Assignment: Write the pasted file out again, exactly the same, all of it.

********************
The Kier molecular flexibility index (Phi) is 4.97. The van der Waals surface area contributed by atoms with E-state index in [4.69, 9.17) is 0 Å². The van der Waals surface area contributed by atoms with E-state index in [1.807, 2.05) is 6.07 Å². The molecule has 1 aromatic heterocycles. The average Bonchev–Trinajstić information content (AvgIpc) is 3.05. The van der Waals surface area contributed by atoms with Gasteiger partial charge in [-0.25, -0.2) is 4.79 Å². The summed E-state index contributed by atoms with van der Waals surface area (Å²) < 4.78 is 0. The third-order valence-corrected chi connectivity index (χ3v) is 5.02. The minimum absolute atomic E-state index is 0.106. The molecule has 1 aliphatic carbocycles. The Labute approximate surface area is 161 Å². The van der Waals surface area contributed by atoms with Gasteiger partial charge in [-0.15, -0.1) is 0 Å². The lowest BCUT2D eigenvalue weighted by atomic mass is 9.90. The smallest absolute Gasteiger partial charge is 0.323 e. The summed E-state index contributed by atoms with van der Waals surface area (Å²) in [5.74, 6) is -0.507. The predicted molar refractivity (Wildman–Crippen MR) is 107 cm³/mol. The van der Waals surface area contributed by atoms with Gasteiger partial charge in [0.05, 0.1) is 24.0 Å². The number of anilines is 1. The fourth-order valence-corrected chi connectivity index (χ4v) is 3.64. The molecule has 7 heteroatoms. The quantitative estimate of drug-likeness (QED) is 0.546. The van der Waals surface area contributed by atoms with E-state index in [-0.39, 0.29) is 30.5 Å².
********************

The Kier molecular flexibility index (Phi) is 4.97. The van der Waals surface area contributed by atoms with E-state index in [4.69, 9.17) is 0 Å². The van der Waals surface area contributed by atoms with E-state index in [1.807, 2.05) is 6.07 Å². The molecule has 1 aromatic heterocycles. The average Bonchev–Trinajstić information content (AvgIpc) is 3.05. The van der Waals surface area contributed by atoms with Gasteiger partial charge in [-0.25, -0.2) is 4.79 Å². The summed E-state index contributed by atoms with van der Waals surface area (Å²) < 4.78 is 0. The third-order valence-corrected chi connectivity index (χ3v) is 5.02. The minimum absolute atomic E-state index is 0.106. The molecule has 1 aliphatic carbocycles. The Labute approximate surface area is 161 Å². The van der Waals surface area contributed by atoms with Gasteiger partial charge in [-0.15, -0.1) is 0 Å². The lowest BCUT2D eigenvalue weighted by atomic mass is 9.90. The smallest absolute Gasteiger partial charge is 0.323 e. The summed E-state index contributed by atoms with van der Waals surface area (Å²) in [5.74, 6) is -0.507. The predicted molar refractivity (Wildman–Crippen MR) is 107 cm³/mol. The van der Waals surface area contributed by atoms with Gasteiger partial charge in [0.05, 0.1) is 24.0 Å². The number of anilines is 1. The fourth-order valence-corrected chi connectivity index (χ4v) is 3.64. The molecule has 7 heteroatoms. The quantitative estimate of drug-likeness (QED) is 0.546. The van der Waals surface area contributed by atoms with E-state index in [-0.39, 0.29) is 30.5 Å².